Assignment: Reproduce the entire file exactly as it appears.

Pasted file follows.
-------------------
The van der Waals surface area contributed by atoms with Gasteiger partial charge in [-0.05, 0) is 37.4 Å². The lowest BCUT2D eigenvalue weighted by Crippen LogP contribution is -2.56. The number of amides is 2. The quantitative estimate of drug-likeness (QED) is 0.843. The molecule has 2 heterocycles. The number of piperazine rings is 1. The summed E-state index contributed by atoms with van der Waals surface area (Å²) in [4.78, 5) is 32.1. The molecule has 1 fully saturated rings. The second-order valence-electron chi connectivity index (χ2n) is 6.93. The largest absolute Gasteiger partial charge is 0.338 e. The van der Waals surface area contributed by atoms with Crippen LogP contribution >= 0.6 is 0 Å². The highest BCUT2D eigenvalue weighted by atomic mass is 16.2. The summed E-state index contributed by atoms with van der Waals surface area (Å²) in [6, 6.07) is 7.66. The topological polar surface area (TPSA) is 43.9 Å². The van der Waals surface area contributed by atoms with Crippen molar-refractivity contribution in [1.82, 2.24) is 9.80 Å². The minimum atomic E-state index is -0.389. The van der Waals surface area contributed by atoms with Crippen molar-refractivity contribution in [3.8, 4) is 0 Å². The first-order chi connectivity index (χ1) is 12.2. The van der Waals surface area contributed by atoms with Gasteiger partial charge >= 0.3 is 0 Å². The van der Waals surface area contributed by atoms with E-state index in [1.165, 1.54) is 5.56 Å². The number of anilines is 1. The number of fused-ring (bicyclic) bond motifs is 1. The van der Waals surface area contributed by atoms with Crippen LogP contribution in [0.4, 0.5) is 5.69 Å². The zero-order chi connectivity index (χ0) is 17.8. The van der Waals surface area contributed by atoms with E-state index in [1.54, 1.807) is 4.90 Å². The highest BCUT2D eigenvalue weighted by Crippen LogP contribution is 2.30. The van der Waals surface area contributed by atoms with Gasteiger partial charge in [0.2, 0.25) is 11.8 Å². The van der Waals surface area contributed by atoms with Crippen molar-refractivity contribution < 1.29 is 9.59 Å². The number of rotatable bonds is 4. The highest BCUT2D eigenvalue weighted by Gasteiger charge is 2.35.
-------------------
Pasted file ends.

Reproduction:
The van der Waals surface area contributed by atoms with Gasteiger partial charge in [-0.05, 0) is 37.4 Å². The lowest BCUT2D eigenvalue weighted by Crippen LogP contribution is -2.56. The number of amides is 2. The quantitative estimate of drug-likeness (QED) is 0.843. The molecule has 2 heterocycles. The number of piperazine rings is 1. The summed E-state index contributed by atoms with van der Waals surface area (Å²) in [4.78, 5) is 32.1. The molecule has 1 fully saturated rings. The second-order valence-electron chi connectivity index (χ2n) is 6.93. The largest absolute Gasteiger partial charge is 0.338 e. The van der Waals surface area contributed by atoms with Crippen LogP contribution >= 0.6 is 0 Å². The highest BCUT2D eigenvalue weighted by atomic mass is 16.2. The summed E-state index contributed by atoms with van der Waals surface area (Å²) in [6, 6.07) is 7.66. The topological polar surface area (TPSA) is 43.9 Å². The van der Waals surface area contributed by atoms with Crippen molar-refractivity contribution in [1.82, 2.24) is 9.80 Å². The minimum atomic E-state index is -0.389. The van der Waals surface area contributed by atoms with Crippen molar-refractivity contribution in [3.8, 4) is 0 Å². The first-order chi connectivity index (χ1) is 12.2. The van der Waals surface area contributed by atoms with Gasteiger partial charge >= 0.3 is 0 Å². The van der Waals surface area contributed by atoms with E-state index in [1.165, 1.54) is 5.56 Å². The number of anilines is 1. The number of fused-ring (bicyclic) bond motifs is 1. The van der Waals surface area contributed by atoms with Crippen LogP contribution in [0.4, 0.5) is 5.69 Å². The zero-order chi connectivity index (χ0) is 17.8. The van der Waals surface area contributed by atoms with E-state index in [1.54, 1.807) is 4.90 Å². The highest BCUT2D eigenvalue weighted by Crippen LogP contribution is 2.30. The van der Waals surface area contributed by atoms with Gasteiger partial charge in [0.2, 0.25) is 11.8 Å². The van der Waals surface area contributed by atoms with Crippen molar-refractivity contribution < 1.29 is 9.59 Å². The number of rotatable bonds is 4. The highest BCUT2D eigenvalue weighted by Gasteiger charge is 2.35.